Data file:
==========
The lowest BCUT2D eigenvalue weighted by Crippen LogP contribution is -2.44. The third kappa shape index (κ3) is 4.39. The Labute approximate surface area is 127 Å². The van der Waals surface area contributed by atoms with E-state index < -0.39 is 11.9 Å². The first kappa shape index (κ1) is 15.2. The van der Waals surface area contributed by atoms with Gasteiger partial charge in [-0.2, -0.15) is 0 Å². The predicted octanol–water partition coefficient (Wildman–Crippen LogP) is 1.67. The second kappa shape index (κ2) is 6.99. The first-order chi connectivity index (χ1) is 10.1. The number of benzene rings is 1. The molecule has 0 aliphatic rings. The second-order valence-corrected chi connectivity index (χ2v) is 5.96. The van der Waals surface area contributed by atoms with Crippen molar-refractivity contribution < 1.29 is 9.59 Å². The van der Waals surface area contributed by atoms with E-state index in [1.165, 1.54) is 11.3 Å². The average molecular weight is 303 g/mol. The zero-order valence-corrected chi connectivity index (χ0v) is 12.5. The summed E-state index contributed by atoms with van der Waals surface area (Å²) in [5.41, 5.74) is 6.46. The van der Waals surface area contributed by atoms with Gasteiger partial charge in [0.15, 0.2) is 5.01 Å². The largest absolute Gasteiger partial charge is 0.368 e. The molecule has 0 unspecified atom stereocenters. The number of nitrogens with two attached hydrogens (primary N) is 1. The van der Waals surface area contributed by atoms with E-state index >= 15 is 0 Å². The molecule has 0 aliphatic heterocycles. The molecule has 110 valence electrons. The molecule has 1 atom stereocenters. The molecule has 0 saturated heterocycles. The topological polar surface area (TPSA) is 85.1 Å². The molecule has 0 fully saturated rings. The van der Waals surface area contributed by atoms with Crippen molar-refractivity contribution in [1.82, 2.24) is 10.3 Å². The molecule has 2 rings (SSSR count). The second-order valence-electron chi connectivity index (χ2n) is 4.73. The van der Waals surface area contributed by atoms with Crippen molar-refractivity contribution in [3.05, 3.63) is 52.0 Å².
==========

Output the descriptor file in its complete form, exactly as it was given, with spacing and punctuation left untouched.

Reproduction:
The lowest BCUT2D eigenvalue weighted by Crippen LogP contribution is -2.44. The third kappa shape index (κ3) is 4.39. The Labute approximate surface area is 127 Å². The van der Waals surface area contributed by atoms with E-state index < -0.39 is 11.9 Å². The first kappa shape index (κ1) is 15.2. The van der Waals surface area contributed by atoms with Gasteiger partial charge in [-0.2, -0.15) is 0 Å². The predicted octanol–water partition coefficient (Wildman–Crippen LogP) is 1.67. The second kappa shape index (κ2) is 6.99. The first-order chi connectivity index (χ1) is 10.1. The number of benzene rings is 1. The molecule has 0 aliphatic rings. The second-order valence-corrected chi connectivity index (χ2v) is 5.96. The van der Waals surface area contributed by atoms with Crippen molar-refractivity contribution < 1.29 is 9.59 Å². The van der Waals surface area contributed by atoms with E-state index in [1.165, 1.54) is 11.3 Å². The average molecular weight is 303 g/mol. The zero-order valence-corrected chi connectivity index (χ0v) is 12.5. The summed E-state index contributed by atoms with van der Waals surface area (Å²) in [5.41, 5.74) is 6.46. The van der Waals surface area contributed by atoms with Gasteiger partial charge in [0.15, 0.2) is 5.01 Å². The largest absolute Gasteiger partial charge is 0.368 e. The molecule has 0 unspecified atom stereocenters. The number of nitrogens with two attached hydrogens (primary N) is 1. The van der Waals surface area contributed by atoms with E-state index >= 15 is 0 Å². The molecule has 0 aliphatic heterocycles. The molecule has 110 valence electrons. The molecule has 1 atom stereocenters. The molecule has 0 saturated heterocycles. The topological polar surface area (TPSA) is 85.1 Å². The molecule has 0 fully saturated rings. The van der Waals surface area contributed by atoms with Crippen molar-refractivity contribution in [1.82, 2.24) is 10.3 Å². The molecule has 2 rings (SSSR count). The second-order valence-electron chi connectivity index (χ2n) is 4.73. The van der Waals surface area contributed by atoms with Crippen molar-refractivity contribution in [3.05, 3.63) is 52.0 Å².